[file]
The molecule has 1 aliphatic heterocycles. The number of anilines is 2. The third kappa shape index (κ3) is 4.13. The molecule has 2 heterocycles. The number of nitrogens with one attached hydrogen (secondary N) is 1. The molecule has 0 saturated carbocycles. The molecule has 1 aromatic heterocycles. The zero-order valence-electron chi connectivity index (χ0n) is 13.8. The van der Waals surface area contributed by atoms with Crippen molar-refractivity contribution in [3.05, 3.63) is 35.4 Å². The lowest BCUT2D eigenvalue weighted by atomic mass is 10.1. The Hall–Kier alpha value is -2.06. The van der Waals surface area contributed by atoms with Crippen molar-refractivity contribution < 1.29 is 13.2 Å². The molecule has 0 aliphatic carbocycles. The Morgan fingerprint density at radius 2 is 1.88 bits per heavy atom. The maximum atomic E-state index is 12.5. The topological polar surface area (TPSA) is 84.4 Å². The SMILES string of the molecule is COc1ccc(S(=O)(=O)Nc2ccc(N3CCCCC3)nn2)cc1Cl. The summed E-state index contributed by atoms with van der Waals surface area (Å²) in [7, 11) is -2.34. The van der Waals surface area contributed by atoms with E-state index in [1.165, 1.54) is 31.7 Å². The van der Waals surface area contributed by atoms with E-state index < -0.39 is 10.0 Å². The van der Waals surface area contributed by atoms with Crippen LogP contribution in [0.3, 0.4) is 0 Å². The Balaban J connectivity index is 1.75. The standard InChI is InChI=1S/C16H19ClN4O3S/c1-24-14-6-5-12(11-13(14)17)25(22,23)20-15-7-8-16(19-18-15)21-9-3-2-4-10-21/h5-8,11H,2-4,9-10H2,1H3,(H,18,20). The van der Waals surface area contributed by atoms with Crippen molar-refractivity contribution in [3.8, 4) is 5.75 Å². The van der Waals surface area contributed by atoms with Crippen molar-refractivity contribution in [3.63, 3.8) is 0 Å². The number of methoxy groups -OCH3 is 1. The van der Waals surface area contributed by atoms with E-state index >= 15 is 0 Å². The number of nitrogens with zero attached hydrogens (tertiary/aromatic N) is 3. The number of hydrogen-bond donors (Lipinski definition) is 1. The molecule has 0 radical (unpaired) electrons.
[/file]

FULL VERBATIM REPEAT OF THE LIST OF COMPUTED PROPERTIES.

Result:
The molecule has 1 aliphatic heterocycles. The number of anilines is 2. The third kappa shape index (κ3) is 4.13. The molecule has 2 heterocycles. The number of nitrogens with one attached hydrogen (secondary N) is 1. The molecule has 0 saturated carbocycles. The molecule has 1 aromatic heterocycles. The zero-order valence-electron chi connectivity index (χ0n) is 13.8. The van der Waals surface area contributed by atoms with Crippen molar-refractivity contribution in [3.05, 3.63) is 35.4 Å². The lowest BCUT2D eigenvalue weighted by atomic mass is 10.1. The Hall–Kier alpha value is -2.06. The van der Waals surface area contributed by atoms with Crippen molar-refractivity contribution < 1.29 is 13.2 Å². The molecule has 0 aliphatic carbocycles. The Morgan fingerprint density at radius 2 is 1.88 bits per heavy atom. The maximum atomic E-state index is 12.5. The topological polar surface area (TPSA) is 84.4 Å². The SMILES string of the molecule is COc1ccc(S(=O)(=O)Nc2ccc(N3CCCCC3)nn2)cc1Cl. The summed E-state index contributed by atoms with van der Waals surface area (Å²) in [7, 11) is -2.34. The van der Waals surface area contributed by atoms with E-state index in [1.165, 1.54) is 31.7 Å². The van der Waals surface area contributed by atoms with E-state index < -0.39 is 10.0 Å². The van der Waals surface area contributed by atoms with Crippen LogP contribution in [0.3, 0.4) is 0 Å². The Balaban J connectivity index is 1.75. The standard InChI is InChI=1S/C16H19ClN4O3S/c1-24-14-6-5-12(11-13(14)17)25(22,23)20-15-7-8-16(19-18-15)21-9-3-2-4-10-21/h5-8,11H,2-4,9-10H2,1H3,(H,18,20). The van der Waals surface area contributed by atoms with Crippen molar-refractivity contribution in [3.8, 4) is 5.75 Å². The van der Waals surface area contributed by atoms with Crippen molar-refractivity contribution in [3.63, 3.8) is 0 Å². The number of methoxy groups -OCH3 is 1. The van der Waals surface area contributed by atoms with E-state index >= 15 is 0 Å². The number of nitrogens with zero attached hydrogens (tertiary/aromatic N) is 3. The number of hydrogen-bond donors (Lipinski definition) is 1. The molecule has 0 radical (unpaired) electrons.